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A Southern Resident killer whale leaps into the air. The Southern Residents are an endangered population of fish-eating killer whales. Credit: NOAA

Southern Resident Orcas Receive Oregon Endangered Species Protections

February 16, 2024 - Contact: Regina Asmutis-Silvia, Whale and Dolphin Conservation, (508) 451-3853, [email protected] Brady...
Pilgrim and her calf in December 2022 © Florida Fish and Wildlife Conservation Commission, taken under NOAA permit #20556-01

Critically endangered whale dies due to inaction of Biden administration

Pilgrim and her calf in December 2022 © Florida Fish and Wildlife Conservation Commission, taken...
© Clearwater Marine Aquarium Research Institute, taken under NOAA permit 24359. Funded by NOAA Fisheries and Georgia Department of Natural Resources.

Critically endangered North Atlantic right whale found dead off Georgia’s coast

February 13, 2024 - On February 13, a North Atlantic right whale was reported dead...
#5120 not entangled in July 2021 
© Gine Lonati, University of New Brunswick. Taken under DFO Canada Sara Permit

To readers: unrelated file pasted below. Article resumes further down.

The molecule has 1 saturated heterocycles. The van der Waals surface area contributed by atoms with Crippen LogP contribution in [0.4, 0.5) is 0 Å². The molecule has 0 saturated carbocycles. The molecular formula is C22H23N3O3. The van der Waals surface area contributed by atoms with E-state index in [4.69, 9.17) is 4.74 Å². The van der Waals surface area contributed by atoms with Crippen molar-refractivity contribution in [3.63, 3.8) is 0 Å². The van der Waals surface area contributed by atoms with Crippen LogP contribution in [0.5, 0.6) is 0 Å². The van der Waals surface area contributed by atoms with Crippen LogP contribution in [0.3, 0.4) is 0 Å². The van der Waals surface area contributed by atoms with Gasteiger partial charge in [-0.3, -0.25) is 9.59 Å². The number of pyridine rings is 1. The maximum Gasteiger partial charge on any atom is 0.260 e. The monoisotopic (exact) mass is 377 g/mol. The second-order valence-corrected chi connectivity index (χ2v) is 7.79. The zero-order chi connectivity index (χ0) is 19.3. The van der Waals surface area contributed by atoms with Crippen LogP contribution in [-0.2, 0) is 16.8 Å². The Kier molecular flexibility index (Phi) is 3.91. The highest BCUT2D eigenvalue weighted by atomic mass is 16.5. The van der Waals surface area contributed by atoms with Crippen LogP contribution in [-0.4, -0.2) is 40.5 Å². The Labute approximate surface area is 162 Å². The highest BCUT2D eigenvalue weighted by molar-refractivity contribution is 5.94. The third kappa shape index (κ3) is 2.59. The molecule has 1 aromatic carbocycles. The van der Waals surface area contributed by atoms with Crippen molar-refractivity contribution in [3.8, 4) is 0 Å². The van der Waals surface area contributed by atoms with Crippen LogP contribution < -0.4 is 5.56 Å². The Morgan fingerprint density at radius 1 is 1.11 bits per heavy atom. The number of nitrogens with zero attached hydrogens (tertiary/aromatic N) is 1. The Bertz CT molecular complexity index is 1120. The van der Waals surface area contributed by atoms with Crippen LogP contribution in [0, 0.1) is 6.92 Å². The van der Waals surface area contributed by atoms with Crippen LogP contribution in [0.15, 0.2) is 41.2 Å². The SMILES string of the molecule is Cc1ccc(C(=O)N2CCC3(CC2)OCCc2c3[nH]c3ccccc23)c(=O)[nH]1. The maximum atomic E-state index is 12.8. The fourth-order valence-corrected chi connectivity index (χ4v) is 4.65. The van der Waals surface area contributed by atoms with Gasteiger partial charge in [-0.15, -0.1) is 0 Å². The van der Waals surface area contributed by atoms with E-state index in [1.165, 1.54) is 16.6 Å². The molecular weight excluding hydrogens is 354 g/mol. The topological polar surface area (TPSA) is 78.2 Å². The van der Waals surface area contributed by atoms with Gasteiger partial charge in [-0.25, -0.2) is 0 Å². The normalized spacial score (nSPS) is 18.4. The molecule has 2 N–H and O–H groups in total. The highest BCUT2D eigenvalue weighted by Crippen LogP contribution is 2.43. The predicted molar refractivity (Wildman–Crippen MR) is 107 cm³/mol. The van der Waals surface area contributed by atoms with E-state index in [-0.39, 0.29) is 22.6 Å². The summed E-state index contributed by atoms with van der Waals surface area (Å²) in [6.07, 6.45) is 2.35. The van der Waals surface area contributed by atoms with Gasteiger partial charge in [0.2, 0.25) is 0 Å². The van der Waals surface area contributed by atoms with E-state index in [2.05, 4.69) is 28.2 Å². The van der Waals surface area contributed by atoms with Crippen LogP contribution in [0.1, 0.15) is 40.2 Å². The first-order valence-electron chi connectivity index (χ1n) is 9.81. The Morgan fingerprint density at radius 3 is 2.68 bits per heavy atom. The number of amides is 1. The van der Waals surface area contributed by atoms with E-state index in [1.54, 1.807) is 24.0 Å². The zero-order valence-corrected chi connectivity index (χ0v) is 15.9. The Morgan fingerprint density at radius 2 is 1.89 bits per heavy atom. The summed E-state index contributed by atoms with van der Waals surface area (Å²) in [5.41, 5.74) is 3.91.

Entanglement rope of North Atlantic right whale identified

On February 14th, the National Marine Fisheries Service (NMFS) announced it had identified the fishing...

Plastic found in all whales and dolphins examined for UK research project

Scientists examining dolphins, whales and seals washed up dead around the UK have found every single one had plastic in their digestive systems.

All 50 bodies from 10 different species that had died from a variety of causes contained microplastic particles – mostly synthetic fibres that may have been shed by clothes or fishing nets. Some plastic found came from food packaging or bottles.

Sarah Nelms, from the University of Exeter, who lead the research said the findings were ‘shocking - but not surprising.’

Species studied included Atlantic white-sided dolphin , common dolphin, bottlenose dolphin, and harbor porpoise.

Plastic is a growing threat to whales and dolphins as well as seabirds and other marine creatures with over half of all whale and dolphin species recorded eating plastics they've mistaken for food.

For more information on the plastics issue, its effect of whales and dolphins, and how you can help, go to WDC’s #NotWhaleFood site.